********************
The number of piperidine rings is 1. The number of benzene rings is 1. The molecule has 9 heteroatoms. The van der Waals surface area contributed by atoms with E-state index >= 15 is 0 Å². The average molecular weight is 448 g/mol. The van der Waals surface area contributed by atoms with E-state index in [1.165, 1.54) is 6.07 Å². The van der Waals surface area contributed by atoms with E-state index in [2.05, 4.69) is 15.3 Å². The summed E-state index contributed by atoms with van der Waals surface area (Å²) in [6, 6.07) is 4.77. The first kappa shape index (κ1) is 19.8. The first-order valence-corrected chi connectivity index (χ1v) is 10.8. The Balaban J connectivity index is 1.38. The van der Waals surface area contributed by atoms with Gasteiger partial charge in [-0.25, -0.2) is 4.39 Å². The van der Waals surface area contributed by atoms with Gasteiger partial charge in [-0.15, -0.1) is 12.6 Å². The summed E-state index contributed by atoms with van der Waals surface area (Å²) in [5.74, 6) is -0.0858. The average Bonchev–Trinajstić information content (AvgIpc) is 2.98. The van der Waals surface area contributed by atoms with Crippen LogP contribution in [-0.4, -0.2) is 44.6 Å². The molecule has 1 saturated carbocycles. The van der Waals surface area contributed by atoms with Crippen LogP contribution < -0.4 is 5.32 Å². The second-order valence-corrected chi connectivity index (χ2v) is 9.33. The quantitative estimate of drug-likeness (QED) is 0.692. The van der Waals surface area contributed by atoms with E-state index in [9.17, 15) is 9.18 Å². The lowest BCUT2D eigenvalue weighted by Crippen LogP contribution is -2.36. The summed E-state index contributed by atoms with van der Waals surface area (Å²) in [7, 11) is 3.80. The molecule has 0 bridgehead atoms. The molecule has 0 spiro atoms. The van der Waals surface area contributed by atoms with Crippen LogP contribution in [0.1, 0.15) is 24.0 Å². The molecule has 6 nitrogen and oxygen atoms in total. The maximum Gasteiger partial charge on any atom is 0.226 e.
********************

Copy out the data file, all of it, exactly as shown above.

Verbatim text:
The number of piperidine rings is 1. The number of benzene rings is 1. The molecule has 9 heteroatoms. The van der Waals surface area contributed by atoms with E-state index >= 15 is 0 Å². The average molecular weight is 448 g/mol. The van der Waals surface area contributed by atoms with E-state index in [1.165, 1.54) is 6.07 Å². The van der Waals surface area contributed by atoms with E-state index in [2.05, 4.69) is 15.3 Å². The summed E-state index contributed by atoms with van der Waals surface area (Å²) in [6, 6.07) is 4.77. The first kappa shape index (κ1) is 19.8. The first-order valence-corrected chi connectivity index (χ1v) is 10.8. The Balaban J connectivity index is 1.38. The van der Waals surface area contributed by atoms with Gasteiger partial charge in [-0.25, -0.2) is 4.39 Å². The van der Waals surface area contributed by atoms with Gasteiger partial charge in [-0.15, -0.1) is 12.6 Å². The summed E-state index contributed by atoms with van der Waals surface area (Å²) in [5.74, 6) is -0.0858. The average Bonchev–Trinajstić information content (AvgIpc) is 2.98. The van der Waals surface area contributed by atoms with Crippen LogP contribution in [-0.4, -0.2) is 44.6 Å². The molecule has 1 saturated carbocycles. The van der Waals surface area contributed by atoms with Crippen LogP contribution < -0.4 is 5.32 Å². The second-order valence-corrected chi connectivity index (χ2v) is 9.33. The quantitative estimate of drug-likeness (QED) is 0.692. The van der Waals surface area contributed by atoms with E-state index in [9.17, 15) is 9.18 Å². The lowest BCUT2D eigenvalue weighted by Crippen LogP contribution is -2.36. The summed E-state index contributed by atoms with van der Waals surface area (Å²) in [7, 11) is 3.80. The molecule has 0 bridgehead atoms. The molecule has 0 spiro atoms. The van der Waals surface area contributed by atoms with Crippen LogP contribution in [0.1, 0.15) is 24.0 Å². The molecule has 6 nitrogen and oxygen atoms in total. The maximum Gasteiger partial charge on any atom is 0.226 e.